In the ongoing debate about Tudei Kava, there are certain facts that you cannot escape. Here is what we know at this time:
The Islanders did not drink Tudei on a daily basis. On occasion they would drink it ceremonially but the Kava sessions were short. They did not like the bad effects of Tudei and they propagated only those Kava plants with Noble effects and they weeded out the rest. That’s why we say, “Drink Kava Safely the way the Islanders did for 1000s of years".
By definition, Noble Kava is the result of selective breeding by the Islanders for thousands of years. The Noble Kava does not cause Nausea or produce a Kava Hangover. The Islanders could not afford to be sick the next day. If you can’t hunt, fish, or farm; then you and your family don’t eat. Simple as that.
In the 1990s, farmers in Vanuatu were contracted to grow Tudei kava for the international market. It was being used to make powerful extracts for the Pharma Market. A few years later, the market for tudei kava suddenly disappeared and the farmers were stuck with fields of tudei. Rather than take a huge financial loss, they started blending it with their noble Kava and are still doing that to this day. It is noteworthy that the farmers themselves do not drink Tudei but are happy to sell it to you. Here is a link to an article Chris Allen which offers a short history of Kava the 1990s and how it effects us today. The Acetone Test can produce a range of yellow to amber color. The change in color is due to a molecule that is only found in Tudei but not in “Noble" Kava. The more amber the color of the solution, the more Tudei in the Kava. The Acetone Test is a do it yourself test that can be performed at home. Acetone is basically fingernail polish remover and you can also buy it at your local hardware store. The Kava Testing Lab at TrueKava.com uses expensive equipment that includes a Colorimeter. When reading their test results, you will see the most Noble kavas scoring on top of their list (light yellow) and the least noble at the bottom (dark amber). Their Web Site regularly posts their test results here.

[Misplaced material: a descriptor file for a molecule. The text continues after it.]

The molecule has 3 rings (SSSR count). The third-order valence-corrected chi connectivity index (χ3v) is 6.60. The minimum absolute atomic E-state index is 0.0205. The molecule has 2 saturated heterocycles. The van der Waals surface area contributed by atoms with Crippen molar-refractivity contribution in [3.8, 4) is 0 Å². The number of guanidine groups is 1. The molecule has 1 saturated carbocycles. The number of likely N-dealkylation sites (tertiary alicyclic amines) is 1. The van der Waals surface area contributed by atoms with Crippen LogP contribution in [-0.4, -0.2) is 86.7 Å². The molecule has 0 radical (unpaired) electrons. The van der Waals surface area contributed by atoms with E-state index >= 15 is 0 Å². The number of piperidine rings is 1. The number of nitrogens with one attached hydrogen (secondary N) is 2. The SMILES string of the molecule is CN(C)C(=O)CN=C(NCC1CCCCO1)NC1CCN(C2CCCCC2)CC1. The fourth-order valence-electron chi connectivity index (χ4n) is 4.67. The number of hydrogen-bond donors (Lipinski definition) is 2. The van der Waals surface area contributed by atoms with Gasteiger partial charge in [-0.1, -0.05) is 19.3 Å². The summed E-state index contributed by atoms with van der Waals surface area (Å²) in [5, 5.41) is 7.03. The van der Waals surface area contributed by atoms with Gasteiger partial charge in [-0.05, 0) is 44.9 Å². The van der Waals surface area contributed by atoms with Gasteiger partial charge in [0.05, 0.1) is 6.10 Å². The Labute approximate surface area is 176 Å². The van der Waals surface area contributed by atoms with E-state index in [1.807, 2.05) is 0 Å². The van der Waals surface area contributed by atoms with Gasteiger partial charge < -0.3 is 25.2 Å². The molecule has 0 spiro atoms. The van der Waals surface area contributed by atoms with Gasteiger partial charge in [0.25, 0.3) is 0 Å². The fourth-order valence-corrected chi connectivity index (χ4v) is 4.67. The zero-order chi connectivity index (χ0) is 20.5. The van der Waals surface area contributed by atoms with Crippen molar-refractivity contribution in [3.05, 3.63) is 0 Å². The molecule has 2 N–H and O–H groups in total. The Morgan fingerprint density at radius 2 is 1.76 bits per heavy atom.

Dr. Lebot said, “Nobles were yellow, all two-days were amber and all wichmannii were brown. The molecule responsible for the color change is indeed a compound unique to Tudei kava (which is genetically distinct from noble kava) and that this molecule is biosynthesized by a peculiar genotype". So both the Acetone test and Harpo’s Method test for the present of the tudei molecule.
Tudie can cause minor problems like nausea, increased dermopathy, and overall lethargy the next day. We call this lethargy a kava hangover. Kava drinkers are finally able to put a finger on what is giving them these side effects as witnessed by the many postings on the Kava Forum. It's not the bad burrito you ate the night before but it is the tudei in the kavas sold by some vendors (not all).
There is no concrete scientific proof that Tudei is toxic to the liver. These studies are still being done and we are promised that the results will be released soon.
The on going discussion about Tudie is not so much about the side effects of Tudie than it is about “Truth in Advertising”. There are many who do get sick on Tudei but not everyone. Those who DO NOT like the effects of Tudei would like to know that their everyday drinking kava is not blended with something that is going to make them sick.
Those who DO LIKE the heavy effects of Tudei and who do not get sick, have the right to say that there is nothing wrong with tudei (for them). But you cannot detract from the fact that it does make others sick and that the Islanders, who drank kava safely for thousands of years, refused to drink Tudei on a daily basis .
It is though that a high amount of DHM and DHK are responsible for the bad effects of Tudei. Here is one quote: "Ethnobotanical data shows that drinkers do not prefer a high percentage of DHM (5) and DHK (2), because the physiological effects are too severe and nausea is often felt. The most appreciated chemotypes have a high percentage of K (4) and low percentage of DHM (5) and DHK (2).
"Planting the Future: Saving Our Medicinal Herbs, kava by Tane Datta"
Lastly, it is widely agreed upon that the kava vendors are not intentionally blending their kava. The farmers are blending it and the vendors are remiss for not testing the kava. So there is an outcry for the vendors to start testing their kava and let the farmers know that they are not going to accept “blended” Kavas. After all, money talks.